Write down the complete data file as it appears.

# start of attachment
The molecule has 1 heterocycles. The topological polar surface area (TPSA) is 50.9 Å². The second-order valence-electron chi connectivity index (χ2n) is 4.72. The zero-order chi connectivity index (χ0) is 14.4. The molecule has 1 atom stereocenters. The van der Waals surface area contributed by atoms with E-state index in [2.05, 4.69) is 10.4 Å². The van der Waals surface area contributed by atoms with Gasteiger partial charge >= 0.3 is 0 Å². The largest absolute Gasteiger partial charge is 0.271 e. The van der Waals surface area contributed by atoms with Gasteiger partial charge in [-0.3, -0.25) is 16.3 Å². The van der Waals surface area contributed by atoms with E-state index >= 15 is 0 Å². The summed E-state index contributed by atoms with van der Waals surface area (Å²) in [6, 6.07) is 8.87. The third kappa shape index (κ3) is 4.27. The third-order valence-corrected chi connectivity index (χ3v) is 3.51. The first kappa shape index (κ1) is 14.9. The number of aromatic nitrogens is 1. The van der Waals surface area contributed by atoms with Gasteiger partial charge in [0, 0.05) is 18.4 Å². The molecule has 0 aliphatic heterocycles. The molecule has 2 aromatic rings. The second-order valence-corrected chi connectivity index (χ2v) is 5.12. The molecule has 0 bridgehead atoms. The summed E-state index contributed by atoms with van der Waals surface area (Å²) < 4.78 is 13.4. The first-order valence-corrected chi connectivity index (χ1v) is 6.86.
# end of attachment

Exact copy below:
The molecule has 1 heterocycles. The topological polar surface area (TPSA) is 50.9 Å². The second-order valence-electron chi connectivity index (χ2n) is 4.72. The zero-order chi connectivity index (χ0) is 14.4. The molecule has 1 atom stereocenters. The van der Waals surface area contributed by atoms with E-state index in [2.05, 4.69) is 10.4 Å². The van der Waals surface area contributed by atoms with Gasteiger partial charge >= 0.3 is 0 Å². The largest absolute Gasteiger partial charge is 0.271 e. The van der Waals surface area contributed by atoms with Gasteiger partial charge in [-0.3, -0.25) is 16.3 Å². The van der Waals surface area contributed by atoms with E-state index >= 15 is 0 Å². The summed E-state index contributed by atoms with van der Waals surface area (Å²) in [6, 6.07) is 8.87. The third kappa shape index (κ3) is 4.27. The third-order valence-corrected chi connectivity index (χ3v) is 3.51. The first kappa shape index (κ1) is 14.9. The number of aromatic nitrogens is 1. The van der Waals surface area contributed by atoms with Gasteiger partial charge in [0, 0.05) is 18.4 Å². The molecule has 0 aliphatic heterocycles. The molecule has 2 aromatic rings. The second-order valence-corrected chi connectivity index (χ2v) is 5.12. The molecule has 0 bridgehead atoms. The summed E-state index contributed by atoms with van der Waals surface area (Å²) < 4.78 is 13.4. The first-order valence-corrected chi connectivity index (χ1v) is 6.86.